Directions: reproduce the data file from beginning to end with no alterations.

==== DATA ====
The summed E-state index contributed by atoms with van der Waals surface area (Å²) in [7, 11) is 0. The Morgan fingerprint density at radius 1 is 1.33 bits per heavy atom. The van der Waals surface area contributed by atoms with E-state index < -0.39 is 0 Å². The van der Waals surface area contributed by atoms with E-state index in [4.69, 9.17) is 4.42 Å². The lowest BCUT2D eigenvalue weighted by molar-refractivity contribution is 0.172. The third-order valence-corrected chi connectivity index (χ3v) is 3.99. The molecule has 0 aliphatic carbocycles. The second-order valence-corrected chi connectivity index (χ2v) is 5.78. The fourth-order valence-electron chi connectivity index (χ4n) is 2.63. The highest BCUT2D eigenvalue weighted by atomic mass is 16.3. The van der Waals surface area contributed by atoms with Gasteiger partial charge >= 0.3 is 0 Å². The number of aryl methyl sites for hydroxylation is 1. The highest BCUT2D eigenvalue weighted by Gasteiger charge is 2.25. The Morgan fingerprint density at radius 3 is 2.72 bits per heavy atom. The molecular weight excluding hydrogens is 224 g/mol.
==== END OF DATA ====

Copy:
The summed E-state index contributed by atoms with van der Waals surface area (Å²) in [7, 11) is 0. The Morgan fingerprint density at radius 1 is 1.33 bits per heavy atom. The van der Waals surface area contributed by atoms with E-state index < -0.39 is 0 Å². The van der Waals surface area contributed by atoms with E-state index in [4.69, 9.17) is 4.42 Å². The lowest BCUT2D eigenvalue weighted by molar-refractivity contribution is 0.172. The third-order valence-corrected chi connectivity index (χ3v) is 3.99. The molecule has 0 aliphatic carbocycles. The second-order valence-corrected chi connectivity index (χ2v) is 5.78. The fourth-order valence-electron chi connectivity index (χ4n) is 2.63. The highest BCUT2D eigenvalue weighted by atomic mass is 16.3. The van der Waals surface area contributed by atoms with Gasteiger partial charge >= 0.3 is 0 Å². The number of aryl methyl sites for hydroxylation is 1. The highest BCUT2D eigenvalue weighted by Gasteiger charge is 2.25. The Morgan fingerprint density at radius 3 is 2.72 bits per heavy atom. The molecular weight excluding hydrogens is 224 g/mol.